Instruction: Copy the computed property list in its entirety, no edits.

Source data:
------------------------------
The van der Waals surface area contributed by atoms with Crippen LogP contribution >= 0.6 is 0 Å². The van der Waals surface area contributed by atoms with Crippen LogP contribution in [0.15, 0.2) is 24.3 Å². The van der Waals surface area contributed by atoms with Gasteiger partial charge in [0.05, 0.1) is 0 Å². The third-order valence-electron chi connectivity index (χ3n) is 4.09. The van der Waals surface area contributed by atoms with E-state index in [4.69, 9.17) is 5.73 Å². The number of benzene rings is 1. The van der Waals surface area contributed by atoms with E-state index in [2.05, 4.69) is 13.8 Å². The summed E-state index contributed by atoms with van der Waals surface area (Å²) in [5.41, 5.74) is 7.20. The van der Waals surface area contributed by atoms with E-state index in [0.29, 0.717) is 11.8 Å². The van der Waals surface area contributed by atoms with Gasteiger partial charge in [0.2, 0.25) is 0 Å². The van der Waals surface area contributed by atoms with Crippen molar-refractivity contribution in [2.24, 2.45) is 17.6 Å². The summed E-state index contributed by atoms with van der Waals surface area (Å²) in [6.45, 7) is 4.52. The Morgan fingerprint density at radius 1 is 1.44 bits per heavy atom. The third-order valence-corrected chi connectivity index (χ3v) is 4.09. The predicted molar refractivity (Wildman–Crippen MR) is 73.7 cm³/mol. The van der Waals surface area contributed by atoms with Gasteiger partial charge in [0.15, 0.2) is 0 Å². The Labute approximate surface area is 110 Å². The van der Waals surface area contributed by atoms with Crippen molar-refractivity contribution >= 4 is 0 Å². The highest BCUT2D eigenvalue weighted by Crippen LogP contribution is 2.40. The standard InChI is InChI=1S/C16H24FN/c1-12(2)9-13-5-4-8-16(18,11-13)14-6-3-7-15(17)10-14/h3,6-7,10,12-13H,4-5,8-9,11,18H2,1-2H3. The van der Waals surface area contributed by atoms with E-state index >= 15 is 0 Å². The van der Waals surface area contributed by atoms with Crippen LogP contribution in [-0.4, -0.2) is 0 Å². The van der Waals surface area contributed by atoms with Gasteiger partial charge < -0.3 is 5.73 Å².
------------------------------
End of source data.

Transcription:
The van der Waals surface area contributed by atoms with Crippen LogP contribution >= 0.6 is 0 Å². The van der Waals surface area contributed by atoms with Crippen LogP contribution in [0.15, 0.2) is 24.3 Å². The van der Waals surface area contributed by atoms with Gasteiger partial charge in [0.05, 0.1) is 0 Å². The third-order valence-electron chi connectivity index (χ3n) is 4.09. The van der Waals surface area contributed by atoms with E-state index in [4.69, 9.17) is 5.73 Å². The number of benzene rings is 1. The van der Waals surface area contributed by atoms with E-state index in [2.05, 4.69) is 13.8 Å². The summed E-state index contributed by atoms with van der Waals surface area (Å²) in [5.41, 5.74) is 7.20. The van der Waals surface area contributed by atoms with E-state index in [0.29, 0.717) is 11.8 Å². The van der Waals surface area contributed by atoms with Gasteiger partial charge in [0.2, 0.25) is 0 Å². The van der Waals surface area contributed by atoms with Crippen molar-refractivity contribution in [2.24, 2.45) is 17.6 Å². The summed E-state index contributed by atoms with van der Waals surface area (Å²) in [6.45, 7) is 4.52. The Morgan fingerprint density at radius 1 is 1.44 bits per heavy atom. The third-order valence-corrected chi connectivity index (χ3v) is 4.09. The predicted molar refractivity (Wildman–Crippen MR) is 73.7 cm³/mol. The van der Waals surface area contributed by atoms with Gasteiger partial charge in [0.15, 0.2) is 0 Å². The Labute approximate surface area is 110 Å². The van der Waals surface area contributed by atoms with Crippen molar-refractivity contribution >= 4 is 0 Å². The highest BCUT2D eigenvalue weighted by Crippen LogP contribution is 2.40. The standard InChI is InChI=1S/C16H24FN/c1-12(2)9-13-5-4-8-16(18,11-13)14-6-3-7-15(17)10-14/h3,6-7,10,12-13H,4-5,8-9,11,18H2,1-2H3. The van der Waals surface area contributed by atoms with E-state index >= 15 is 0 Å². The van der Waals surface area contributed by atoms with Crippen LogP contribution in [-0.4, -0.2) is 0 Å². The van der Waals surface area contributed by atoms with Gasteiger partial charge < -0.3 is 5.73 Å².